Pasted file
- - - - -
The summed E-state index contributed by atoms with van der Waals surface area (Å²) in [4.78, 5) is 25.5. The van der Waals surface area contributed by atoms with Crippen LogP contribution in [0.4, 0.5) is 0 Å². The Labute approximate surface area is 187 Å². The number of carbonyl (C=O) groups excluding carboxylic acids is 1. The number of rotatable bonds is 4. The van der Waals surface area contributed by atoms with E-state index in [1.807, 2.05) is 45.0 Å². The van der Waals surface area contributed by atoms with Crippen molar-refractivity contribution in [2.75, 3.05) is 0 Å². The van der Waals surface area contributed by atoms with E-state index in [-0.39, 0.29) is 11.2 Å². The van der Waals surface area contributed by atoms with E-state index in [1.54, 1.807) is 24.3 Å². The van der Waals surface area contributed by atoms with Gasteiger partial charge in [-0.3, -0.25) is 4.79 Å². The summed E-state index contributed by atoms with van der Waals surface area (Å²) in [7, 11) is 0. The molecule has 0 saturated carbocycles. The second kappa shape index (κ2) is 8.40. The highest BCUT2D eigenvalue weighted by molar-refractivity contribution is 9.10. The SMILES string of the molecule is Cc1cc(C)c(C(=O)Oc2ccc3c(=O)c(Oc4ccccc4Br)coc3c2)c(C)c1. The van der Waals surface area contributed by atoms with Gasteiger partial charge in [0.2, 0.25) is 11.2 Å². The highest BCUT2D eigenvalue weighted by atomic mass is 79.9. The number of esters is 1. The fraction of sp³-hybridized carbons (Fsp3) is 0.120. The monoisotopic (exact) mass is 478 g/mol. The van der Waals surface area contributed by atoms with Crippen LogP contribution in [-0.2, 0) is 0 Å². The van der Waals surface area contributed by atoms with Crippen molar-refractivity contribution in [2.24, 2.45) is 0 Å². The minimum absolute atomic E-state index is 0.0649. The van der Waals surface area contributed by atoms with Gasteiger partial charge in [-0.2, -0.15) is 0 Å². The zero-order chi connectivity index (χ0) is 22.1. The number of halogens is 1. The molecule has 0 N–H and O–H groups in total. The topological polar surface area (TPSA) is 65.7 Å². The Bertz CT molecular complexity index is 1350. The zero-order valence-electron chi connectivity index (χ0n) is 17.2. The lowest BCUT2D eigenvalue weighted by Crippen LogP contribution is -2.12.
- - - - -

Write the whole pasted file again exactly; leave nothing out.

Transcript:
The summed E-state index contributed by atoms with van der Waals surface area (Å²) in [4.78, 5) is 25.5. The van der Waals surface area contributed by atoms with Crippen LogP contribution in [0.4, 0.5) is 0 Å². The Labute approximate surface area is 187 Å². The number of carbonyl (C=O) groups excluding carboxylic acids is 1. The number of rotatable bonds is 4. The van der Waals surface area contributed by atoms with E-state index in [1.807, 2.05) is 45.0 Å². The van der Waals surface area contributed by atoms with Crippen molar-refractivity contribution in [2.75, 3.05) is 0 Å². The van der Waals surface area contributed by atoms with E-state index in [-0.39, 0.29) is 11.2 Å². The van der Waals surface area contributed by atoms with E-state index in [1.54, 1.807) is 24.3 Å². The van der Waals surface area contributed by atoms with Gasteiger partial charge in [-0.3, -0.25) is 4.79 Å². The summed E-state index contributed by atoms with van der Waals surface area (Å²) in [7, 11) is 0. The molecule has 0 saturated carbocycles. The second kappa shape index (κ2) is 8.40. The highest BCUT2D eigenvalue weighted by molar-refractivity contribution is 9.10. The SMILES string of the molecule is Cc1cc(C)c(C(=O)Oc2ccc3c(=O)c(Oc4ccccc4Br)coc3c2)c(C)c1. The van der Waals surface area contributed by atoms with Gasteiger partial charge in [0.2, 0.25) is 11.2 Å². The highest BCUT2D eigenvalue weighted by atomic mass is 79.9. The number of esters is 1. The fraction of sp³-hybridized carbons (Fsp3) is 0.120. The monoisotopic (exact) mass is 478 g/mol. The van der Waals surface area contributed by atoms with Crippen LogP contribution in [-0.2, 0) is 0 Å². The van der Waals surface area contributed by atoms with Crippen molar-refractivity contribution in [2.24, 2.45) is 0 Å². The minimum absolute atomic E-state index is 0.0649. The van der Waals surface area contributed by atoms with Gasteiger partial charge in [-0.2, -0.15) is 0 Å². The zero-order chi connectivity index (χ0) is 22.1. The number of halogens is 1. The molecule has 0 N–H and O–H groups in total. The topological polar surface area (TPSA) is 65.7 Å². The Bertz CT molecular complexity index is 1350. The zero-order valence-electron chi connectivity index (χ0n) is 17.2. The lowest BCUT2D eigenvalue weighted by Crippen LogP contribution is -2.12.